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I installed Ubuntu and I tried to use the terminal's vi editor. The editor is using a different set of short cut keys that I'm not familiar with. Someone told me it's probably using the VIM short cut keys.

How do I make it use the normal vi short cut keys? For example, I want

i - insert :q - quit

etc...

How do I tell vi to use this set of commands instead of vim?

Another problem: For example, when I hit "back space", I expect vi to Delete, instead of just move the cursor back. When I hit the arrow keys, random letters show up. There are other really quirky things like this that i'm not use to because I've been using the "normal" vi editor.

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What is the command you are typing? –  Kyle Brandt Jul 29 '09 at 18:26

3 Answers 3

up vote 3 down vote accepted

You may be using a different clone or a cut down version of vim. Ubuntu by default uses vim-tiny if I remember correctly. You can find out which one is being used by checking the link "/etc/alternatives/vi"**. If it points to /usr/bin/vim.tiny you have a very minimal vim installed. If it points to some other file you can use "dpkg -S filename" to figure out where it came from.

To install a different "clone" use apt-get or another package management tool. I suspect that vim-gnome or vim-full may more to your liking. If one or both of the above are already installed but you have the link

** Many utilities and programs like mail, vi, java, awk, etc. are linked through /etc/alternitives/. For example on my system /usr/bin/cc is a link to /etc/alternatives/cc which is a link to /usr/bin/gcc. This allows a common set of tool names to be used with different packages that provide the same functionality.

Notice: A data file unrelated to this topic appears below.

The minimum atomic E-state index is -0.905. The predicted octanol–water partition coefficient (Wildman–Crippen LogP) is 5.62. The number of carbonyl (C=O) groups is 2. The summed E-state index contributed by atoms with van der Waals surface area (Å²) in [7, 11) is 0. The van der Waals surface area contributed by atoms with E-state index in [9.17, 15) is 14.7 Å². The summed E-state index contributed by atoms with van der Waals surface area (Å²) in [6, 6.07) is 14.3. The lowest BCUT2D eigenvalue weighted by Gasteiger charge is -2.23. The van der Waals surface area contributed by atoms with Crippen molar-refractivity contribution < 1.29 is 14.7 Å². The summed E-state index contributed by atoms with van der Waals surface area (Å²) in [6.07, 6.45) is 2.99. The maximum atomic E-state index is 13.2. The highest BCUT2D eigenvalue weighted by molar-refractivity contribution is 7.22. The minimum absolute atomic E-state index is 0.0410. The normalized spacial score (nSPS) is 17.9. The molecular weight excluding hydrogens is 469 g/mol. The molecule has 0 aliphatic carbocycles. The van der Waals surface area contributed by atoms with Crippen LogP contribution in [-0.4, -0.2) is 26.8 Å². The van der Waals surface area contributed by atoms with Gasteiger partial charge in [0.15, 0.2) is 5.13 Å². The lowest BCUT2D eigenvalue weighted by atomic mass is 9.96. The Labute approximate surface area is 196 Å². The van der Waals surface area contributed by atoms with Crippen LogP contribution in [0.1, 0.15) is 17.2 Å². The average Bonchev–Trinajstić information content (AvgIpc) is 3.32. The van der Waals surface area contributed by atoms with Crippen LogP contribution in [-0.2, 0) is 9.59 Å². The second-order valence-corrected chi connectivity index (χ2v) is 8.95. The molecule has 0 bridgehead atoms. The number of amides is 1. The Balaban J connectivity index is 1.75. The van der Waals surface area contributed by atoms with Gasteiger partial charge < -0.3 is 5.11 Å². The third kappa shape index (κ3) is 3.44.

I hope this helps

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perfect, i did a sudo apt-get install vim-full –  John Jul 29 '09 at 20:18
    
that might have accidentally fixed the problem (perhaps by overwriting a messed up /etc/vim/vimrc), but vim-tiny and vim-full both use the same key bindings - they ARE both vi clones after all...the differences in the two packages are not in how they work, but in how many vim enhancements have been compiled in to /usr/bin/vi –  cas Jul 29 '09 at 21:58
    
Actually the vimrc file used by vim.tiny contains 2 commands. The first sets where libraries are. The second sets compatible. the other vim packages use a different /etc/vim/vimrc file set that call addtional files under /usr/share/. My mention of using vim-full is based on my experience of vim-tiny not always playing well with differing terminals for X11. It is possible to configure vim.tiny to work with more terminals but the vim-full meta-package has the configuration already there. –  Rik Schneider Jul 29 '09 at 22:44

Update:

From what you said about the backspace and the arrow keys, that sounds like it could be the terminal, not the editor. So your editor is not getting the right keys. Are using a particular xterm? are you on the same machine? Are you using screen?


Vi and VIM should have the same shortcuts. Are you sure you are not using an Emacs editor like nano ( the ubuntu default). That would have shortcuts like ctrl-x to exit.

What does 'echo $EDITOR' from the shell tell you?

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it prints an empty line –  John Jul 29 '09 at 18:18
    
I'm not sure, i just isntalled ubuntu for the first time. I'm a new linux user. From Gnome, i go to Applications>Terminal. Then in terminal, i type vi to start up the editor. –  John Jul 29 '09 at 18:58
    
Rik sounds like his answer is more on the right track to me ... –  Kyle Brandt Jul 29 '09 at 19:51

vim uses the same shortcuts... i is insert and :q is quit, is setting set nocompatible in .vimrc going to help?

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